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Detection and Analysis of Spatiotemporal Changes in Great Basin Groundwater Dependent Vegetation Vigor
AuthorSmith, Guy Smith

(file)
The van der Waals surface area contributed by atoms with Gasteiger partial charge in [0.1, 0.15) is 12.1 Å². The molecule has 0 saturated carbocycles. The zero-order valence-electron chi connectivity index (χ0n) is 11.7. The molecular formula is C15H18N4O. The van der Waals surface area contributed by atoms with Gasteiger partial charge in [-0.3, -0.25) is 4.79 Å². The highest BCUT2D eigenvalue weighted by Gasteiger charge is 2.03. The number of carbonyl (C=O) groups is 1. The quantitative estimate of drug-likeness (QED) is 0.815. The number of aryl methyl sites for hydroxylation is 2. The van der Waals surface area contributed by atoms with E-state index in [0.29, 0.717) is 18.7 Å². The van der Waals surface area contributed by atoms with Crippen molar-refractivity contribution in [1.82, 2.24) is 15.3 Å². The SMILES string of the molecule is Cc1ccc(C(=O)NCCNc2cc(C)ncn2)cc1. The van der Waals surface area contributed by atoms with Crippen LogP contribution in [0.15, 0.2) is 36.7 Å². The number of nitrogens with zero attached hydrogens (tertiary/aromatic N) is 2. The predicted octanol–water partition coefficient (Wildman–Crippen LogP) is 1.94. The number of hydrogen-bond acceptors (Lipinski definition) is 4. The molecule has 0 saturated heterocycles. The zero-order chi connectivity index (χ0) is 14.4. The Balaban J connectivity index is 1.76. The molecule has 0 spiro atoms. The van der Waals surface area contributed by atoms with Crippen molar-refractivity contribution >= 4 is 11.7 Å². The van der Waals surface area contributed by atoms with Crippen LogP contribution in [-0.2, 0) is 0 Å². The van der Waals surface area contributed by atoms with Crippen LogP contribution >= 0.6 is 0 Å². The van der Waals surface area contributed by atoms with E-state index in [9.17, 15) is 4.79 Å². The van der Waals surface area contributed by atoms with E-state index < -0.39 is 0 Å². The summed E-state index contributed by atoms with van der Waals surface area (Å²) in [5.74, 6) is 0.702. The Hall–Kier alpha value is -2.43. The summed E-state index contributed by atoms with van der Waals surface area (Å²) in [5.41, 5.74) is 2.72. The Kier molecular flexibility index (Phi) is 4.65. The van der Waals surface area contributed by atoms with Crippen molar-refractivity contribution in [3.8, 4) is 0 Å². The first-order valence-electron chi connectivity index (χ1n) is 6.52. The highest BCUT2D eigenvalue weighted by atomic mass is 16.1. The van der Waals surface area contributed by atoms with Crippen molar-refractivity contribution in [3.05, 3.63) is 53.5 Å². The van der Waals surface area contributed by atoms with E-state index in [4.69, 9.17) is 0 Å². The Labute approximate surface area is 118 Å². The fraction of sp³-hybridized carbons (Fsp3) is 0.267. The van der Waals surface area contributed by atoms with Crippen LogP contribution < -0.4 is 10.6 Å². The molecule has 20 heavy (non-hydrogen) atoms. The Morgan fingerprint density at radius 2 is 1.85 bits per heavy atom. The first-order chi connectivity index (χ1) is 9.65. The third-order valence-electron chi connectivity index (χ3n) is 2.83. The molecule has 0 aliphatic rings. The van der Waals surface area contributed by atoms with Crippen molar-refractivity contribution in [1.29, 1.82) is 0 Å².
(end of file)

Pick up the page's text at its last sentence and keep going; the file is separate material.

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Throughout much of the arid Western United States, groundwater-dependent ecosystems (GDEs; those in which the flora necessarily rely on surface expressions of groundwater) represent hotspots of biodiversity, providing pockets of rich mesic habitat in an otherwise arid landscape. Yet, despite their integral ecological role, little is known about the long term dynamic spatiotemporal response of GDEs in arid lands to both disturbance and climatic variability. Climate change and anthropogenic groundwater abstraction have combined to drastically alter the hydrologic regime throughout regions of the Great Basin. As such, anthropogenically induced or exacerbated hydrologic disturbance have placed springs, wetlands, phreatophytic flats and a slough of additional Great Basin GDEs under intense environmental stress. Given the ecological and economic value of the many ecosystem services these unique environments perform, improving understanding of their spatiotemporal dynamics such that resource managers may simultaneously meet the needs of both humans and nature, is of the utmost importance. Remotely sensed vegetation indices (VI) are commonly used proxies for estimating vegetation vigor and net primary productivity across many terrestrial ecosystems, though limitations in data availability and computing power have historically confined these analyses both spatially and temporally. In this work, however, spatiotemporally vast analyses of GDE vegetation vigor change through space and time were conducted using Google’s Earth Engine (EE) cloud computing and environmental monitoring platform. This platform allows for the streamlining of computationally intense environmental analyses, and to access pre-processed Landsat archive and gridded meteorological data, effectively overcoming the temporal and spatial constraints previously posed by limited economic resources and computing power. Results of Landsat derived GDE vegetation vigor and associated environmental variable time series’ and trend analyses illustrate the existence of a strong and highly significant coupling between depth to groundwater (DTG) and GDE vegetation vigor. Further, it was found that the presence of groundwater-vegetation feedbacks renders these systems highly prone to irreversible transitions to alternative, often barren or xerophytic, ecohydrological states, should a given GDE become decoupled from shallow groundwater resources as a result of surpassing species and tissue specific soil moisture threshold values.